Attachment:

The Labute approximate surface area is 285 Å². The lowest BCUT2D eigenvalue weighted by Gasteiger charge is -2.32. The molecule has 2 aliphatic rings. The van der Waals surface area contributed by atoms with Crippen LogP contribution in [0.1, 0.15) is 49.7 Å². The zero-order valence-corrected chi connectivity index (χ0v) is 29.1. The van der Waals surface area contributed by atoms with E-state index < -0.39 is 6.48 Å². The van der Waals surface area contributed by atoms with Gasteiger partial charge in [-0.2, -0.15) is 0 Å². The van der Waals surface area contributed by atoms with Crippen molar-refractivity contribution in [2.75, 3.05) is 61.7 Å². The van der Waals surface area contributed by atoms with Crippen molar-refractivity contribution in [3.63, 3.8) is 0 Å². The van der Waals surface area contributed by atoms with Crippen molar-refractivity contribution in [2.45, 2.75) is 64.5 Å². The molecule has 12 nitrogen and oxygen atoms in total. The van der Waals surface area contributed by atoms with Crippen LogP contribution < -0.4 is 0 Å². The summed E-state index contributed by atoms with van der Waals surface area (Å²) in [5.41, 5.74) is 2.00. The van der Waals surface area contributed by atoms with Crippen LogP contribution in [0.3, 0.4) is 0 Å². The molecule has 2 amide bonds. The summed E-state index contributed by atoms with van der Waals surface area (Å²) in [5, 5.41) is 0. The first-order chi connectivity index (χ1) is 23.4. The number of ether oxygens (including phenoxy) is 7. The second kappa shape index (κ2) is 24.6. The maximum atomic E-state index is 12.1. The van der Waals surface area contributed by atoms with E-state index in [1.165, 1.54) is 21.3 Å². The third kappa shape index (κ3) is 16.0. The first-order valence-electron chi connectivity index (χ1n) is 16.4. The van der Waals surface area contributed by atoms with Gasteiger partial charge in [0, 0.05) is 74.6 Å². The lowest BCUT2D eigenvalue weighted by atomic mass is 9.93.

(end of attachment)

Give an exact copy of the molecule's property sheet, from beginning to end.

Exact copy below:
The Labute approximate surface area is 285 Å². The lowest BCUT2D eigenvalue weighted by Gasteiger charge is -2.32. The molecule has 2 aliphatic rings. The van der Waals surface area contributed by atoms with Crippen LogP contribution in [0.1, 0.15) is 49.7 Å². The zero-order valence-corrected chi connectivity index (χ0v) is 29.1. The van der Waals surface area contributed by atoms with E-state index < -0.39 is 6.48 Å². The van der Waals surface area contributed by atoms with Gasteiger partial charge in [-0.2, -0.15) is 0 Å². The van der Waals surface area contributed by atoms with Crippen molar-refractivity contribution in [2.75, 3.05) is 61.7 Å². The van der Waals surface area contributed by atoms with Crippen molar-refractivity contribution in [3.63, 3.8) is 0 Å². The van der Waals surface area contributed by atoms with Crippen molar-refractivity contribution in [2.45, 2.75) is 64.5 Å². The molecule has 12 nitrogen and oxygen atoms in total. The van der Waals surface area contributed by atoms with Crippen LogP contribution < -0.4 is 0 Å². The summed E-state index contributed by atoms with van der Waals surface area (Å²) in [5.41, 5.74) is 2.00. The van der Waals surface area contributed by atoms with Crippen LogP contribution in [0.3, 0.4) is 0 Å². The molecule has 2 amide bonds. The summed E-state index contributed by atoms with van der Waals surface area (Å²) in [5, 5.41) is 0. The first-order chi connectivity index (χ1) is 23.4. The number of ether oxygens (including phenoxy) is 7. The second kappa shape index (κ2) is 24.6. The maximum atomic E-state index is 12.1. The van der Waals surface area contributed by atoms with E-state index in [1.165, 1.54) is 21.3 Å². The third kappa shape index (κ3) is 16.0. The first-order valence-electron chi connectivity index (χ1n) is 16.4. The van der Waals surface area contributed by atoms with Gasteiger partial charge in [0, 0.05) is 74.6 Å². The lowest BCUT2D eigenvalue weighted by atomic mass is 9.93.